Yotam Ben Horin – “Young Forever“: A vigorous power pop song with dynamic jangling guitars and a real punk energy in the vocals that is reminiscent of the ‘90s. This is the first single off Yotam Ben Horin’s forthcoming album, “Young Forever,” due May 20 via Double Helix Records. The track features Jim Adkins (Jimmy Eat World) and Bob Hoag (Pollen, The Go Reflex). Speaking on the track, the Useless ID frontman wrote: “‘Young Forever’ is an open letter I wrote to my younger self. When Covid hit and I was stuck in Israel, I decided to digitize all of my VHS and MiniDV tapes. I went on a trip down memory lane when I rewatched some of them and was reminded of what I felt at the time, living with not a worry in the world other than the love of making music. I was instantly inspired to write the song. It was also the last song written for the album. Sometimes, we get so caught up in life that we forget to step away from it for a second and look around to see what really matters to us. When I got into Flying Blanket Studios (Mesa, AZ) in April of 2021, I let my friend Jim Adkins (Jimmy Eat World) know that I was in town and he offered to stop by the studio and say hi since he and producer Bob Hoag are also friends. While we were trying to figure out which day would be best for him to come over, I asked him about the arrangement of the song ‘Young Forever’ since it didn’t have a bridge and was really short. He put it all together really quickly over the phone and we went ahead and recorded it with his suggestions. When he showed up at the studio, I just had to put a guitar on his lap and have him play something.”

Flaccid Mojo – “Slow Psychics“: A noise track and the work of Black Dice members Bjorn Copeland and Aaron Warren, but I will let Castle Face Records’ John Dwyer do the talking: “Twin giant towers of amps grinding out minimal beat bloop. The transient sound molecules smell of burning gear and the floor of the pit. This is organic electronic music at its finest. Dance ? Why not. Freak out? For sure. Brothers from a different mother (Bjorn Copeland and Aaron Warren) a la 2/3 of Black Dice have come together with this fantastic debut LP for us. These are mean beat vipers, spitting and tumescent on the abattoir floor. I would call it drug music, but I’m not sure what drugs these humans consume. Stem cell and adrenal gland cocktails I’m guessing. Futuristic and primal it is. Beats from the Thunder-Dome. Fight music for fuckers. I’ve seen them on two separate occasions blow the power for an entire building. Baller move, boys. Produced perfectly by Chris Coady (look him up to be impressed). This record is a burning car in a field and I love it. For fans of Black Dice, Container, Whitehouse, Negativland, Ralph Records, minimal beats a la Profan, vintage Japanese noise, severed heads, windburn and chapped lips.” Flaccid Mojo’s LP is out June 3 via Castle Face Records.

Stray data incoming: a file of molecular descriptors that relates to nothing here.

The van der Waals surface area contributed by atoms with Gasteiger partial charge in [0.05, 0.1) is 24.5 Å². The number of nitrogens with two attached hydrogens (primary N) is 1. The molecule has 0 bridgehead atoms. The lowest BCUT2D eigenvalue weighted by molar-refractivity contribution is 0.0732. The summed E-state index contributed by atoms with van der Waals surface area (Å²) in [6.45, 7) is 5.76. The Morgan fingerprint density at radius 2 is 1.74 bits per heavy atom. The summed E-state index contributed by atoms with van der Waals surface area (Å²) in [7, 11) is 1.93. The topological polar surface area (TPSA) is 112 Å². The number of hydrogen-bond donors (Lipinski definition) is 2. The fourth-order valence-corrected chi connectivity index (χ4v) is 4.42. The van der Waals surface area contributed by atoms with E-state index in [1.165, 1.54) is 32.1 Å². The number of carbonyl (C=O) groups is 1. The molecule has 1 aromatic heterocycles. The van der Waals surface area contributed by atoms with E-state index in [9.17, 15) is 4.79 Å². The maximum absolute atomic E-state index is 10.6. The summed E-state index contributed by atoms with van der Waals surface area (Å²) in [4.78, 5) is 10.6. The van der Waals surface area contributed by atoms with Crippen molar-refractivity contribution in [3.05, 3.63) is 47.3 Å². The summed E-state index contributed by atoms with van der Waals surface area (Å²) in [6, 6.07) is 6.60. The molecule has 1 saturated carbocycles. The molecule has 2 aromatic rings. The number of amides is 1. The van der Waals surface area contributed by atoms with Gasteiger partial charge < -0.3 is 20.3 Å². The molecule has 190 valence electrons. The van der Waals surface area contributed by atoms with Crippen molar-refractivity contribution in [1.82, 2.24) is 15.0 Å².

Gooseberry – “Broken Dance”: A poignant piano ballad with a bluesy-jazzy flavor, emotive vocals and a cinematic vibe. This melancholic slow burner is the new single and titled track off the 4-piece NYC-based band’s upcoming EP, out May 6. The song is a gentle exploration into a more blues/indie rock sound, with a theme about ambition, failure, and regret that has the sonic tinges of Cage the Elephant and early Alex Turner. The narrative follows the story of a young artist who sets off with a romantic partner to find success on the horizon. What unfolds is not only an account of the failure of those dreams (“We tried to make it, but somehow time was taken away from me”), but also an admission that the pursuit of those dreams came at the expense of someone else (“….and I never let you breathe…This dance, let’s break it. All those dreams were mine anyway”). On the track, the band says, “this is a song about the man who sets out to be someone and the woman who finds herself but a prop on which to lean. An upright piano sits in the foreground of this piece, undergirding the story as it unravels. A melancholic violin and a lilting guitar move through the shadows. The song’s bright enthusiasm for the future quickly dissolves into a chaotic expression of despair and regret.”